Wednesday, 20 March 2013

Ostara Blog Hop

©McCracken & Worthington
The Wheel is turning, as it always does, and so we come to Ostara, Easter, or the Spring Equinox: time for another Tarot Blog Hop.  Welcome to those popping in from New Paths Tarot, and if you found your way here by another route, you might think about heading back there.  Otherwise, the path forward is signposted at the bottom of this article, or you can get an overview from the master list.

Morgan Drake Eckstein, our wrangler, suggested that at this time we think about the dance between dark and light, and the ambivalence that we have about cards and their different meanings, their light and dark poles.

Although Yule is seen in pagan terms as the point when the Sun is reborn, and the Oak King once again begins to come to prominence, that isn't when I really feel the return of the light.  Yule is the darkest time of Winter, after all.  And though it is when the hours of daylight gradually begin to increase again, I notice more the turning point of the Spring Equinox (or thereabouts, depending on your geographical location), when the hours of daylight finally overtake the hours of darkness.  For me, this is far more the time to celebrate the Greenman, the Oak King, the rebirth of vegetation and light and warmth.  This is when light reasserts itself over darkness, and growth is to be seen in fields and woods.

The Lily card is a lovely representation of this, and the card I chose to mark this sabat in the Celtic Lenormand deck.  Lilies are perennials that live as bulbs in the earth during the winter months, starting to peek their heads out again when spring comes.  It indicates new, green growth after the dark of winter.  And though it is just a small beginning, it is found in the woods where grand, old trees show the more powerful face of the Greenman.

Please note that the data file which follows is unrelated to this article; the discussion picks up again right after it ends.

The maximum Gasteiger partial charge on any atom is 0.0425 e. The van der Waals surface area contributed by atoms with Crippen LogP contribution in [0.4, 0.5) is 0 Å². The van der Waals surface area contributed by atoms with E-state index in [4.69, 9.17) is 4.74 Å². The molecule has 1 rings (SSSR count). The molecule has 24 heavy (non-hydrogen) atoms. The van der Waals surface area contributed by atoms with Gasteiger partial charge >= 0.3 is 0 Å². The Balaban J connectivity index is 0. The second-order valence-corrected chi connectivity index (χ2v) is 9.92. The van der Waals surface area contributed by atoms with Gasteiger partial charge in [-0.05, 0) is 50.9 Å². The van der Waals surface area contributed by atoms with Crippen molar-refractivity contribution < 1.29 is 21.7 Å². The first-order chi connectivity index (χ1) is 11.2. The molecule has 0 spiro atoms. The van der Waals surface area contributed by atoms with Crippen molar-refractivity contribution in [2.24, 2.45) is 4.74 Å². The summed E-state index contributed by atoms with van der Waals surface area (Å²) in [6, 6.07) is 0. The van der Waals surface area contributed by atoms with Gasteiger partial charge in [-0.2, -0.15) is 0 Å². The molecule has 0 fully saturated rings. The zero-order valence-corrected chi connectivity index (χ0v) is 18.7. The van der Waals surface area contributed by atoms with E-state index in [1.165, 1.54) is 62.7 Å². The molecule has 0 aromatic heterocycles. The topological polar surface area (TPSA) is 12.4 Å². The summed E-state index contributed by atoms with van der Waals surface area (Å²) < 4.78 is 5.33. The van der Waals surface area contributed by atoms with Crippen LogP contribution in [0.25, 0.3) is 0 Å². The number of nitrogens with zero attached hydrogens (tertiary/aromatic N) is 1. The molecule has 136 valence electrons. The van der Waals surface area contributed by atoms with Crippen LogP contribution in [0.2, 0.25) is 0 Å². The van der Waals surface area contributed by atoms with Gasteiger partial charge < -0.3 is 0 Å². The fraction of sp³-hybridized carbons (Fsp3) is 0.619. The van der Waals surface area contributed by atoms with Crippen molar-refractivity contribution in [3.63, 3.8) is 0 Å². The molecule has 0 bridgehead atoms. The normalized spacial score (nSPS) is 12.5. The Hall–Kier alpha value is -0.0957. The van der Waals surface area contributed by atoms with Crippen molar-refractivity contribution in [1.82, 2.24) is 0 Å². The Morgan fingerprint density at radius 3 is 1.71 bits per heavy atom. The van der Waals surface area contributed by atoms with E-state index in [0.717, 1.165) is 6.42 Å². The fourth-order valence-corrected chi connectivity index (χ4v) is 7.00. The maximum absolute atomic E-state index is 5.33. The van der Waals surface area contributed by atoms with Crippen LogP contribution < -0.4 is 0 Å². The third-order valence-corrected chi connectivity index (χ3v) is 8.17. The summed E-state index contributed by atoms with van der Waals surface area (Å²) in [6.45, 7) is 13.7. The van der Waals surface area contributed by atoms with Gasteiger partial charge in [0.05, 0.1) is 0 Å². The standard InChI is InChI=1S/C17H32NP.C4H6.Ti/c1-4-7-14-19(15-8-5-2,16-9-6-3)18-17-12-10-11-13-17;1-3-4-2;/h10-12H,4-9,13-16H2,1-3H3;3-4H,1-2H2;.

In Lenormand terms, the Lily is also a card of quite ambivalent meanings, fitting once again with the theme of this blog hop!  It is a card that varies considerably: from passion to purity; from sexuality to harmony; from an older man (supported by the playing card association with the King of Spades) to an older woman to elderly people in general.  How we interpret it in a given reading will depend on a lot of factors: what card combinations it forms; what the question is; where the card falls...  As is so often the case in divinataion, it's a delightful dance of intuition and learning.

Hopefully, you've enjoyed this peek at another card from the Celtic Lenormand.  Next stop on the blog hop is with Shonna at the Ace of Stars Tarot blog!

8 comments:

  1. Sorry to be pedantic, but the plant depicted is a Lily-of-the-Valley, which is not a true Lily ....

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    1. Dang, when did that happen! And they're my favourite "lily" :( Will and I will talk it over, as we're still in time to change the painted image...

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  2. '...a delightful dance of intuition and learning' - what a lovely idea! I'm looking forward to holding this deck in my hands one day...

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    1. Thanks, Alison :D I'm looking forward to it, too!

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  3. I cannot wait to get my paws on this deck!!! lily of the valley - one of my favourite flowers! :-D

    Ali x

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    1. It's one of my favourites, too! Still, I'm sure a true lily would also look lovely :) We'll see...

      As for the deck, I should have a prototype to use and show at the UK Tarot Conference :D

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  4. "Lilies of the valley deck my garden walk" is a line from a song I know as Coral Bells. Love this post and I like it even if it isn't a real lily. :D

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    1. Had to go listen to that - lovely song! And I love the idea of the bells ringing when the fairies sing :) I'm waiting for Will's take on this, as I know he's a stickler for accuracy.

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